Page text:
And charcoaled on the canvas bag (`twas written pretty clear)
We read the message Marshall wrote.
It said: `I'm taken queer --
I'm somewhere off of Deadman's Track, half-blind and nearly dead;
Find Crowbar, get him sobered up, and follow back,' it said.
`Let Mitchell go to Bandicoot.
You'll find him there,' said Mack.
`I'll start the chaps from Starving Steers, and take the dry-holes back.
We tramped till dark, and tried to track the pack-horse on the sands,
And just at daylight Crowbar came with Milroy's station hands.
His cheeks were drawn, his face was white, but he was sober then --
In times of trouble, fire, and flood, 'twas Crowbar led the men.
`Spread out as widely as you can each side the track,' said he;
`The first to find him make a smoke that all the rest can see.
We took the track and followed back where Crowbar followed fate,
We found a dead man in the scrub -- but 'twas not Crowbar's mate.
The station hands from Starving Steers were searching all the week --
But never news of Marshall's fate came back to Dingo Creek.
And no one, save the spirit of the sand-waste, fierce and lone,
Knew where Jack Marshall crawled to die -- but Crowbar might have known.
He'd scarcely closed his quiet eyes or drawn a sleeping breath --
They say that Crowbar slept no more until he slept in death.
A careless, roving scamp, that loved to laugh and drink and joke,
But no man saw him smile again (and no one saw him smoke),
And, when we spelled at night, he'd lie with eyes still open wide,
And watch the stars as if they'd point the place where Marshall died.
The search was made as searches are (and often made in vain),
And on the seventh day we saw a smoke across the plain;
We left the track and followed back -- 'twas Crowbar still that led,
And when his horse gave out at last he walked and ran ahead.
We reached the place and turned again -- dragged back and no man spoke --
It was a bush-fire in the scrubs that made the cursed smoke.
And when we gave it best at last, he said, `I'LL see it through,'
Although he knew we'd done as much as mortal men could do.
`I'll not -- I won't give up!' he said, his hand pressed to his brow;
`My God! the cursed flies and ants, they might be at him now.
I'll see it so in twenty years, 'twill haunt me all my life --
I could not face his sister, and I could not face his wife.
It's no use talking to me now -- I'm going back,' he said,
`I'm going back to find him, and I will -- alive or dead!'
He packed his horse with water and provisions for a week,
And then, at sunset, crossed the plain, away from Dingo Creek.
We watched him tramp beside the horse till we, as it grew late,
Could not tell which was Bonypart and which was Marshall's mate.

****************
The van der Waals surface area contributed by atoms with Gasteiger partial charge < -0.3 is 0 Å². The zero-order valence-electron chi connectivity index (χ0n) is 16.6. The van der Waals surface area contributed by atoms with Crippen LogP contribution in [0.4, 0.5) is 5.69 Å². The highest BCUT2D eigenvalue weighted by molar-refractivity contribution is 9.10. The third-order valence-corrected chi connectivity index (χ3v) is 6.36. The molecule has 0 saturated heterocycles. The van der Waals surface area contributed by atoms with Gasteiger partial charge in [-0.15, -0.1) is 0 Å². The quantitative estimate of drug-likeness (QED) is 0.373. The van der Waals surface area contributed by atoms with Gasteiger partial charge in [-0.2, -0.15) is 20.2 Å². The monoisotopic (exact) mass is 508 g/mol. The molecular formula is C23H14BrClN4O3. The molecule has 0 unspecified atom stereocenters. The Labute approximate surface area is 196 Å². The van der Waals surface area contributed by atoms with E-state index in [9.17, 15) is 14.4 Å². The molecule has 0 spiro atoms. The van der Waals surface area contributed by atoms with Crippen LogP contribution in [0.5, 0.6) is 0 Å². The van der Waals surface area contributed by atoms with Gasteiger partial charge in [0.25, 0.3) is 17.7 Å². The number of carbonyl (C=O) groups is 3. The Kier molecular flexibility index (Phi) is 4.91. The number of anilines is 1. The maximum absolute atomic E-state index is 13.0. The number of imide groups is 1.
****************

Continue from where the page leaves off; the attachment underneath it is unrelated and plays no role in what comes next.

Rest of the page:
The dam went dry at Dingo Creek, and we were driven back,
And none dared face the Ninety Mile when Crowbar took the track.
They saw him at Dead Camel and along the Dry Hole Creeks --
There came a day when none had heard of Marshall's mate for weeks;
They'd seen him at No Sunday, he called at Starving Steers --
There came a time when none had heard of Marshall's mate for years.
They found old Bonypart at last, picked clean by hungry crows,
But no one knew how Crowbar died -- the soul of Marshall knows!
And now, way out on Dingo Creek, when winter days are late,
The bushmen talk of Crowbar's ghost `what's looking for his mate';
For let the fools indulge their mirth, and let the wise men doubt --
The soul of Crowbar and his mate have travelled further out.
Beyond the furthest two-rail fence, Colanne and Nevertire --
Beyond the furthest rabbit-proof, barbed wire and common wire --
Beyond the furthest `Gov'ment' tank, and past the furthest bore --
The Never-Never, No Man's Land, No More, and Nevermore --
Beyond the Land o' Break-o'-Day, and Sunset and the Dawn,
The soul of Marshall and the soul of Marshall's mate have gone
Unto that Loving, Laughing Land where life is fresh and clean --
Where the rivers flow all summer, and the grass is always green.
Andrew Barton Paterson |
There's nothing here sublime,
But just a roving rhyme,
Run off to pass the time,
With nought titanic in.
The theme that it supports,
And, though it treats of quarts,
It's bare of golden thoughts --
It's just a pannikin.
I think it's rather hard
That each Australian bard --
Each wan, poetic card --
With thoughts galvanic in
His fiery thought alight,
In wild aerial flight,
Will sit him down and write
About a pannikin.
He makes some new-chum fare
From out his English lair
To hunt the native bear,
That curious mannikin;
And then the times get bad
That wandering English lad
Writes out a message sad
Upon his pannikin:
"O mother, think of me
Beneath the wattle tree"
(For you may bet that he
Will drag the wattle in)
"O mother, here I think
That I shall have to sink,
There ain't a single drink
The water-bottle in.
The dingo homeward hies,
The sooty crows uprise
And caw their fierce surprise
A tone Satanic in;
And bearded bushmen tread
Around the sleeper's head --
"See here -- the bloke is dead!
Now where's his pannikin?"
They read his words and weep,
And lay him down to sleep
Where wattle branches sweep,
A style mechanic in;
And, reader, that's the way
The poets of today
Spin out their little lay
About a pannikin.
Andrew Barton Paterson |
'Twas the dingo pup to his dam that said,
"It's time I worked for my daily bread.
Out in the world I intend to go,
And you'd be surprised at the things I know.
"There's a wild duck's nest in a sheltered spot,
And I'll go right down and I'll eat the lot.
But when he got to his destined prey
He found that the ducks had flown away.
But an egg was left that would quench his thirst,
So he bit the egg and it straightway burst.
It burst with a bang, and he turned and fled,
For he thought that the egg had shot him dead.
"Oh, mother," he said, "let us clear right out
Or we'll lose our lives with the bombs about;
And it's lucky I am that I'm not blown up -
It's a very hard life," said the dingo pup.